POPULATION AND URBAN TRENDS
Australia’s estimated resident population of 20.3 million at June 2005 grew by nearly 2.3 million people or 12.5% during the past decade. As the population continues to increase, both in numbers and in affluence, there is more pressure on the environment. All uses of land, whether urban, agricultural, industrial or recreational, exert pressure on the natural landscape.
This section looks at a number of trends which are drivers of environmental change, including population, households, economic growth (GDP), household income and wealth, and consumption.
- Population growth has occurred unevenly across the states and territories. Population growth occurs because of natural increase (the number of births less the number of deaths) and migration patterns, which have seen people moving into cities and coastal areas and out of rural and remote areas. Where people live has important environmental implications. Increasing numbers of people in certain areas, such as cities, can affect air pollution. The concentration of people in coastal areas of south-eastern Australia has resulted in relatively high rates of land clearing of native bushland and agricultural land for residential development. This has caused loss of habitat for native plants and animals, which reduces their numbers and geographical spread. Urban developments also need water and sewerage services and landfill sites, all of which can affect the environment.
- Households in Australia, which numbered around 7.4 million in 2001, are becoming smaller on average in the number of residents, yet larger in terms of composition. Dwelling characteristics impact the environment in terms of energy and resource usage.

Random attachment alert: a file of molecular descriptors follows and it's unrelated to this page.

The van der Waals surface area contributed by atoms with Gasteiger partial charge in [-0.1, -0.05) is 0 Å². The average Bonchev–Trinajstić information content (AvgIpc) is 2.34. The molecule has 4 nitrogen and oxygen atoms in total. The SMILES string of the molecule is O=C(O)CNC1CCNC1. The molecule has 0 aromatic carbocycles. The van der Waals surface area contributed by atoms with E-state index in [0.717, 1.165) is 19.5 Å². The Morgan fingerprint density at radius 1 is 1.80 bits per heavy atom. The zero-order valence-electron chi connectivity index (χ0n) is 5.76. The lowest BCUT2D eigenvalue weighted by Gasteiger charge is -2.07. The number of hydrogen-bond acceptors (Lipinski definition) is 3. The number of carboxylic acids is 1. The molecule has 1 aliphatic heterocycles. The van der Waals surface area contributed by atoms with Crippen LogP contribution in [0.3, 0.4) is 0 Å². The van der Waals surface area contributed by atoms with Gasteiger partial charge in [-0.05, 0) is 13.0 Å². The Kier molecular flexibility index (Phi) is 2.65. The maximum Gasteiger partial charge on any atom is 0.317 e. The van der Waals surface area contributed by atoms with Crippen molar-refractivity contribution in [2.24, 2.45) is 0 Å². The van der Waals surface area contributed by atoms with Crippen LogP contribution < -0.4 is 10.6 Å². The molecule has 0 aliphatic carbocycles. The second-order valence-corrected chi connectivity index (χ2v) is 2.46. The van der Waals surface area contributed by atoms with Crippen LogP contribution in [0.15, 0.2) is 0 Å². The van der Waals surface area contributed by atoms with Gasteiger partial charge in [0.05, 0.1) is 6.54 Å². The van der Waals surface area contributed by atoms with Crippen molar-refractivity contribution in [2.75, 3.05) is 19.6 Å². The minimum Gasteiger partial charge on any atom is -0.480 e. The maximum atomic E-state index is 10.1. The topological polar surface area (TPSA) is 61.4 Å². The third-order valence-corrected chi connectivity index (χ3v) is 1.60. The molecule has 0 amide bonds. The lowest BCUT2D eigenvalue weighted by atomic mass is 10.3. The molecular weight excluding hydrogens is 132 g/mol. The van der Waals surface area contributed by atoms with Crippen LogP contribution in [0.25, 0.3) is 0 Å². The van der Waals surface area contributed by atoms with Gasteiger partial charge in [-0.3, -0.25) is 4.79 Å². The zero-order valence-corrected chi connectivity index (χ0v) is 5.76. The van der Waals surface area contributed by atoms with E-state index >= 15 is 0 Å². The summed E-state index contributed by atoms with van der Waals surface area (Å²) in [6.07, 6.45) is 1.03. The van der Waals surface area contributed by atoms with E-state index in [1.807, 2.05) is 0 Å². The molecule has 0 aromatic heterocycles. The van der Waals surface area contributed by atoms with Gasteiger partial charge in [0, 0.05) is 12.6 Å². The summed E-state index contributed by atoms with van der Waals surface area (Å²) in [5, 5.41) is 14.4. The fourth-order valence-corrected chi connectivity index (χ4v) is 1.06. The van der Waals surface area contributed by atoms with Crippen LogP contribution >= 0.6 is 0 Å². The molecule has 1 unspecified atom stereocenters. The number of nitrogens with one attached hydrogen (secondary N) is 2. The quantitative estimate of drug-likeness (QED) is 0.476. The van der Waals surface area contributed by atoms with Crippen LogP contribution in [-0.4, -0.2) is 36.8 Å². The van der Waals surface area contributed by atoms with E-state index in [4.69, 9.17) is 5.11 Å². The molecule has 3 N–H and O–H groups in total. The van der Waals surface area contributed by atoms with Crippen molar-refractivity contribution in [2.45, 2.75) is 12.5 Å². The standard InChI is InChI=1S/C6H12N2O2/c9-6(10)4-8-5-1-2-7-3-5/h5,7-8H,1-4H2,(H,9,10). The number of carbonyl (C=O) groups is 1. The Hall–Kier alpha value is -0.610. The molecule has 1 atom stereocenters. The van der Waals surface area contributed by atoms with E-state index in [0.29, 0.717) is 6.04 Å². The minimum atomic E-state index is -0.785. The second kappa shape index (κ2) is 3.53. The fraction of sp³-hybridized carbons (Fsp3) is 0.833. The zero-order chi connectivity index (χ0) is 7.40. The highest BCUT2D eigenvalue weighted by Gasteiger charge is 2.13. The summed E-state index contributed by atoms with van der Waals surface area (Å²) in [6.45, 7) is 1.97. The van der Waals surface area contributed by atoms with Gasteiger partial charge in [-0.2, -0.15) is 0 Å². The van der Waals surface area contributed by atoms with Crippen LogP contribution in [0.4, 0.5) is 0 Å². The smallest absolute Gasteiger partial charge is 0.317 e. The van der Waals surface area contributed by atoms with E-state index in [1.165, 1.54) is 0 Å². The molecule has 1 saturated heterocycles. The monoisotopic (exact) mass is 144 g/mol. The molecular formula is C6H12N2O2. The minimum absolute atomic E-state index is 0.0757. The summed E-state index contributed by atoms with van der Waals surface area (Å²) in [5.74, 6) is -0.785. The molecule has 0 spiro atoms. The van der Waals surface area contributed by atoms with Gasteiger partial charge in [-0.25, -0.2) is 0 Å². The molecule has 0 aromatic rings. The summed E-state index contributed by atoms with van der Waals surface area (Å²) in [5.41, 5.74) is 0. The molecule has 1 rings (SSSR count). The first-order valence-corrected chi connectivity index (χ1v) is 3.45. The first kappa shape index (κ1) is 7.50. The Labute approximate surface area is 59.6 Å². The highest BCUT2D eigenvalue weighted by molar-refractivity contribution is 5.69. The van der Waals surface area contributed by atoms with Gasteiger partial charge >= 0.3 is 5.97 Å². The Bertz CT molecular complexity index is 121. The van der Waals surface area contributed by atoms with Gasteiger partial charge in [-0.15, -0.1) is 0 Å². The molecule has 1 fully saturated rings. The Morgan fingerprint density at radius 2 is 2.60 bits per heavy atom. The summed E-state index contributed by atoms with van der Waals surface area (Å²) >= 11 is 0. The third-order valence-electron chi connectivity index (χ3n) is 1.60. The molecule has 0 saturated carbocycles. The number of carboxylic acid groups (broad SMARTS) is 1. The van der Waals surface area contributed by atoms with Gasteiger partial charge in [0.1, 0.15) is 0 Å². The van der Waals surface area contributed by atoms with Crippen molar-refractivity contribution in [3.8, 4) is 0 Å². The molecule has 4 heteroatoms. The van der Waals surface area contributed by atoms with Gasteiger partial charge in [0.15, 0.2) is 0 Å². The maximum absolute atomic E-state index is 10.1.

- Economic Growth (as measured by GDP) is a key determinant of employment and, therefore, of economic wellbeing of households. However, economic activity often has associated environmental costs. For example, economic activity, especially among the more energy-intensive industries, creates pollution, which has implications for the environment through its effect on native flora and fauna and on human health. There is a debate about how to balance economic progress, often measured by gross domestic product (GDP), against the need to maintain resources for future generations to enjoy – getting this balance right is often referred to as environmental sustainability.
- Household income and wealth largely determines the economic resources available for households, which have been on the rise in recent years. Higher levels of wealth also support higher living standards.
- Consumption of goods and services has increased in Australia due to rising household incomes. Rising levels of consumption can cause an increase in waste generation and energy consumption.